South African police disperse refugees protesting attacks

International

Refugees, mostly from the Democratic Republic of Congo, face off with South African Police officers, at the United Nations High Commissioner for Refugees (UNHCR) compound in Pretoria, South Africa, Friday, Nov. 15, 2019. Police removed about 150 refugees who the United Nations refugee agency says forced their way into its compound while protesting recent anti-immigrant attacks. (AP Photo/Elna Schütz)

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JOHANNESBURG (AP) — Shield-carrying South African police on Friday removed about 150 refugees who the United Nations refugee agency said forced their way into its compound while protesting recent anti-immigrant attacks.

The police action in the capital, Pretoria, followed one last month in which police arrested and dispersed hundreds of refugees and asylum-seekers, including children, who had camped for weeks outside the U.N. agency’s office in Cape Town.

A U.N. statement said they want protection and relocation to a safer country. Many are from Congo, Uganda and Kenya.

The demonstrators in Pretoria had been protesting outside the U.N. office for about a week. A court on Wednesday ordered the protesters to vacate the area and told police to determine who is legally authorized to stay in South Africa.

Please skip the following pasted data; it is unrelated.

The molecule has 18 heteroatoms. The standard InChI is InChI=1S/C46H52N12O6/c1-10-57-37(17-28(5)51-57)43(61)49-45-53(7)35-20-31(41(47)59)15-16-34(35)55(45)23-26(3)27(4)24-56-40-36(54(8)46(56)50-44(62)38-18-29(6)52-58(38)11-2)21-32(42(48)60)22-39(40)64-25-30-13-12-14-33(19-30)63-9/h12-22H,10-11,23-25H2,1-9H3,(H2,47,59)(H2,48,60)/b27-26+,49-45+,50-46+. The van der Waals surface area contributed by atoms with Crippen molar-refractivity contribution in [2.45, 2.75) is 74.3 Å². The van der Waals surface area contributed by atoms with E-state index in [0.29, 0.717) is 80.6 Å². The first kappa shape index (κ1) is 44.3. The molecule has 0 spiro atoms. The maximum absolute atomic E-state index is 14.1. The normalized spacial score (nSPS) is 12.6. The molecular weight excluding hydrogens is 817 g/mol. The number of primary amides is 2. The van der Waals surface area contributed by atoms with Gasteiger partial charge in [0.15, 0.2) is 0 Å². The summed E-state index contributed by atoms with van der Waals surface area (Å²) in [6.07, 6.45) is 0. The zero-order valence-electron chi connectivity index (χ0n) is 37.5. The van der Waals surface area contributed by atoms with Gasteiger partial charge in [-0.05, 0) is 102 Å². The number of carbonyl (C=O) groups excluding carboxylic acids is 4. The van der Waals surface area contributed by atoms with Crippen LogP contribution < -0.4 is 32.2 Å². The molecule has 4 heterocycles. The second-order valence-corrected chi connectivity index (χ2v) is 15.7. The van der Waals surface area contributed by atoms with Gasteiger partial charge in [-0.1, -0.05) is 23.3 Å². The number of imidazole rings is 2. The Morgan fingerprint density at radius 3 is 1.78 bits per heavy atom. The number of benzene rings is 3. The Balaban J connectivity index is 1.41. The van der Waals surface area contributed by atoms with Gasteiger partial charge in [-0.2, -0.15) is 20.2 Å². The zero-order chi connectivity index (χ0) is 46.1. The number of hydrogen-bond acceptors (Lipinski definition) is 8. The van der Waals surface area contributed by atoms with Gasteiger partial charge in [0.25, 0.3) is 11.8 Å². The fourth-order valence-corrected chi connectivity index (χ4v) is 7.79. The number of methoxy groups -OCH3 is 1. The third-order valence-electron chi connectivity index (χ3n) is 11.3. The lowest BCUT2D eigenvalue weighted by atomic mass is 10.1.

The country, sub-Saharan Africa’s most developed economy, has seen waves of deadly xenophobic attacks over the years. The government, which faced criticism for framing the latest attacks as crime instead of xenophobia at first, has since sought to mend ties with other African nations.

President Cyril Ramaphosa has said “early warning mechanisms” will be put in place to help avoid such attacks in the future.

Many people who arrive in South Africa seeking refuge allege that the government doesn’t make it easy. Lack of documentation can keep children from school, adults from employment and people of all ages from receiving some public health care, according to an Amnesty International report released this month.

The report found about 96% of asylum applications were rejected and a “massive backlog” exists of some 190,000 appeals and case reviews. Some asylum seekers have been in limbo for close to two decades.

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